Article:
Harbin – The best time to visit Harbin is in winter. I was there in the beginning of February and we had -30°C. But this cold makes Harbin’s world known ‘Ice Festival’ possible. You can find ice and snow sculptures all over the city and then there is the huge ice world where you can see fantastic duplicates of some of the world’s most famous buildings made of ice and illuminated from the inside.
Guangzhou – China’s third biggest city. It is very modern and surprisingly calm for its size. You will not find too many tourists here as this city doesn’t invite too much for sightseeing. From Zhuhai it only takes 1 hour by train to get there and costs 70RMB. I love to go shopping and partying there. Also they have a Mr. X about which you might have read in my blog about Shanghai.
Sakura Valley – Sakura Valley actually only consists of many different kinds of cherry trees. It’s important that you go there when they are in bloom.
Xinfeng – The nature around Xinfeng is great. So many mountains to climb!
Shenzhen – Most electrical devices come from this city. Bordering Hong Kong, this is the best place to purchase such products. I bought myself a tablet there for example. They have a nice mangrove forest and a very nice harbor with a Korean Restaurant which is definitely worth a visit.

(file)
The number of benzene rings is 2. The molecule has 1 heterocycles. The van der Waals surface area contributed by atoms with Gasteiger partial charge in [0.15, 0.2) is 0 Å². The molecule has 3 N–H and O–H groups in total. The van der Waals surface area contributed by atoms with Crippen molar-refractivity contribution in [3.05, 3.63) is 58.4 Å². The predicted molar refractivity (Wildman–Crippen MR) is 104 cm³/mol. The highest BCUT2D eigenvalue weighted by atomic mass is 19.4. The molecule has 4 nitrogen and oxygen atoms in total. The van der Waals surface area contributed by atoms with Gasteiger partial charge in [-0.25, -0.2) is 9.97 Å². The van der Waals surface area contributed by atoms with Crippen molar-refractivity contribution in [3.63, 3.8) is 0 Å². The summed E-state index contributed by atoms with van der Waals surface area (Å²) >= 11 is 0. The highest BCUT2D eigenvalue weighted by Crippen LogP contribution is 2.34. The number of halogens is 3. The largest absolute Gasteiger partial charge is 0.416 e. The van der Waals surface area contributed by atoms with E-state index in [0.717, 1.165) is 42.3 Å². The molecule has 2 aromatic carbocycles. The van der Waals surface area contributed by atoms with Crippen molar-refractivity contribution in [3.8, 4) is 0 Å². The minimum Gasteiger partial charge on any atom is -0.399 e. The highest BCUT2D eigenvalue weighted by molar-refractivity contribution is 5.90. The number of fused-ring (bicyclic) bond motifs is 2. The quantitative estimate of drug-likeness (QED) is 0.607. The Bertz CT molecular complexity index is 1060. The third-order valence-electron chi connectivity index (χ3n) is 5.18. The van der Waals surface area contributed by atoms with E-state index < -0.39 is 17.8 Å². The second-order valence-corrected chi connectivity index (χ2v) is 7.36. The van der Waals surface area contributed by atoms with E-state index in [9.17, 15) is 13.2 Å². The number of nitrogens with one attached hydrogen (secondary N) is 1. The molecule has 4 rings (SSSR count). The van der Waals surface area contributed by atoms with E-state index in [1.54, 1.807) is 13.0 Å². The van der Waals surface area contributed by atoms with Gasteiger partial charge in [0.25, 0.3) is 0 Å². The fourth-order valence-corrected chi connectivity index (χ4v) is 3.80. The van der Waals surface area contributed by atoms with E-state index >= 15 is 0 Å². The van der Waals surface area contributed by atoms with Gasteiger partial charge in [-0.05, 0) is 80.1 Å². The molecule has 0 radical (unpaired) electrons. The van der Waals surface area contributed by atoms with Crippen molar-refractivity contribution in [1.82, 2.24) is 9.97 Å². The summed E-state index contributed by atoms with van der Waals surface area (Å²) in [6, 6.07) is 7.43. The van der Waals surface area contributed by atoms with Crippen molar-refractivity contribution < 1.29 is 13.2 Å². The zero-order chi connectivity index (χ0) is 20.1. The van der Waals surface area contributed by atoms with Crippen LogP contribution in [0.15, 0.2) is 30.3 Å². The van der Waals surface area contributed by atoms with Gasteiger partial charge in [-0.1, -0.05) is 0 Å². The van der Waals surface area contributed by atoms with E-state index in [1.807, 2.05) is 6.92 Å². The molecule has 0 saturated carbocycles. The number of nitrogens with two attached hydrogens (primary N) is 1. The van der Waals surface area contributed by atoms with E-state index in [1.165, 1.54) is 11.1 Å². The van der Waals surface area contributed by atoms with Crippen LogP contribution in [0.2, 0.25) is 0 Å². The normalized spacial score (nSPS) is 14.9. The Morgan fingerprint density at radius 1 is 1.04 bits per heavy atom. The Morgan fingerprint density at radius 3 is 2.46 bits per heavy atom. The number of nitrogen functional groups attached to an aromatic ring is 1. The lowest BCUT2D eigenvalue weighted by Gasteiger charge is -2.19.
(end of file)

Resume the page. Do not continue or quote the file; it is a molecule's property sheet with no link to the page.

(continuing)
Guilin – The 20RMB-mountains. In Guilin you meet many tourists for one particular reason: its breathtaking nature and scenic views! A must do here is bamboo rafting.
Zhongshan – 40 minutes by train from Zhuhai. We went there to visit two Chinese friends. As it is just a normal small city there is not too much to see here but they have a nice pagoda, a ferries wheel and a restaurant which is slowly turning.
Chengdu – Sichuan’s capital with the spiciest food in China and amazing nature and very old temples in the area around it.
Shanghai – China’s most international city. Being here doesn’t make you feel foreign at all. Apart from the old town some must sees are the Bund and the Skylines from both sides of the river (to see the new side go to ‘Bar Rouge’!). There is not much history in this city but a lot of fancy places to visit.
Seoul – South Korea’s capital and the home of my heart. If you have a double entry Visa and you need a place to visit outside of China I recommend Seoul. Free Wifi everywhere with the fastest internet in the world, very good world known cosmetics, huge (underground) shopping malls with the latest fashion, awesome food and beautiful and kind people.